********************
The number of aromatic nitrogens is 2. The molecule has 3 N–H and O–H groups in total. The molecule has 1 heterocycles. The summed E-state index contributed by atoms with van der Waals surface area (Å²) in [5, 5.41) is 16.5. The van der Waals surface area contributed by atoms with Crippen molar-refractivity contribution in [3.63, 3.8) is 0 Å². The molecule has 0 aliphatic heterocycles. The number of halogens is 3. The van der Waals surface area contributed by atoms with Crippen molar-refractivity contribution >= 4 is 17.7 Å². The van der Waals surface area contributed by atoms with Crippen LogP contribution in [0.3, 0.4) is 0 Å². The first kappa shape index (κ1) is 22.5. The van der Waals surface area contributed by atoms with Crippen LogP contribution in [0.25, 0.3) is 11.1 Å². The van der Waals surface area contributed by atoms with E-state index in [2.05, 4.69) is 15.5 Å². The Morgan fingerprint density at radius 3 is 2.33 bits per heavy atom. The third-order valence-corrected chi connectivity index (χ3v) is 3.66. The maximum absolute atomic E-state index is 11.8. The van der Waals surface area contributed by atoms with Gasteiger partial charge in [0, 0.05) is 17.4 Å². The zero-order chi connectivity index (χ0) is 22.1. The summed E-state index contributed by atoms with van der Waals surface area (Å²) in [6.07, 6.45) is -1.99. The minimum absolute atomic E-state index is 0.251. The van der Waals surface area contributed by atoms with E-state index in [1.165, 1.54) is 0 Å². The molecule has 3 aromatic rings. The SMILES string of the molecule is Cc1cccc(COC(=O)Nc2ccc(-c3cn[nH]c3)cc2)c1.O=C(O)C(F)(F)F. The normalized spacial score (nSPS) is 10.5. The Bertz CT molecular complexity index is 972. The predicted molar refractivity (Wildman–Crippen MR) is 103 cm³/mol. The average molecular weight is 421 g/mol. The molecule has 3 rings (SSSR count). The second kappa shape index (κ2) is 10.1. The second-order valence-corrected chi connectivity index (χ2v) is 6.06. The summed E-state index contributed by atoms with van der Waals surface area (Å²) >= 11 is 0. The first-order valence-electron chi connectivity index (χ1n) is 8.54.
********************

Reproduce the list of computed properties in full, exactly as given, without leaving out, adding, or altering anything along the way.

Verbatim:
The number of aromatic nitrogens is 2. The molecule has 3 N–H and O–H groups in total. The molecule has 1 heterocycles. The summed E-state index contributed by atoms with van der Waals surface area (Å²) in [5, 5.41) is 16.5. The van der Waals surface area contributed by atoms with Crippen molar-refractivity contribution in [3.63, 3.8) is 0 Å². The molecule has 0 aliphatic heterocycles. The number of halogens is 3. The van der Waals surface area contributed by atoms with Crippen molar-refractivity contribution >= 4 is 17.7 Å². The van der Waals surface area contributed by atoms with Crippen LogP contribution in [0.3, 0.4) is 0 Å². The first kappa shape index (κ1) is 22.5. The van der Waals surface area contributed by atoms with Crippen LogP contribution in [0.25, 0.3) is 11.1 Å². The van der Waals surface area contributed by atoms with E-state index in [2.05, 4.69) is 15.5 Å². The Morgan fingerprint density at radius 3 is 2.33 bits per heavy atom. The third-order valence-corrected chi connectivity index (χ3v) is 3.66. The maximum absolute atomic E-state index is 11.8. The van der Waals surface area contributed by atoms with Gasteiger partial charge in [0, 0.05) is 17.4 Å². The zero-order chi connectivity index (χ0) is 22.1. The summed E-state index contributed by atoms with van der Waals surface area (Å²) in [6.07, 6.45) is -1.99. The minimum absolute atomic E-state index is 0.251. The van der Waals surface area contributed by atoms with E-state index in [1.165, 1.54) is 0 Å². The molecule has 3 aromatic rings. The SMILES string of the molecule is Cc1cccc(COC(=O)Nc2ccc(-c3cn[nH]c3)cc2)c1.O=C(O)C(F)(F)F. The normalized spacial score (nSPS) is 10.5. The Bertz CT molecular complexity index is 972. The predicted molar refractivity (Wildman–Crippen MR) is 103 cm³/mol. The average molecular weight is 421 g/mol. The molecule has 3 rings (SSSR count). The second kappa shape index (κ2) is 10.1. The second-order valence-corrected chi connectivity index (χ2v) is 6.06. The summed E-state index contributed by atoms with van der Waals surface area (Å²) >= 11 is 0. The first-order valence-electron chi connectivity index (χ1n) is 8.54.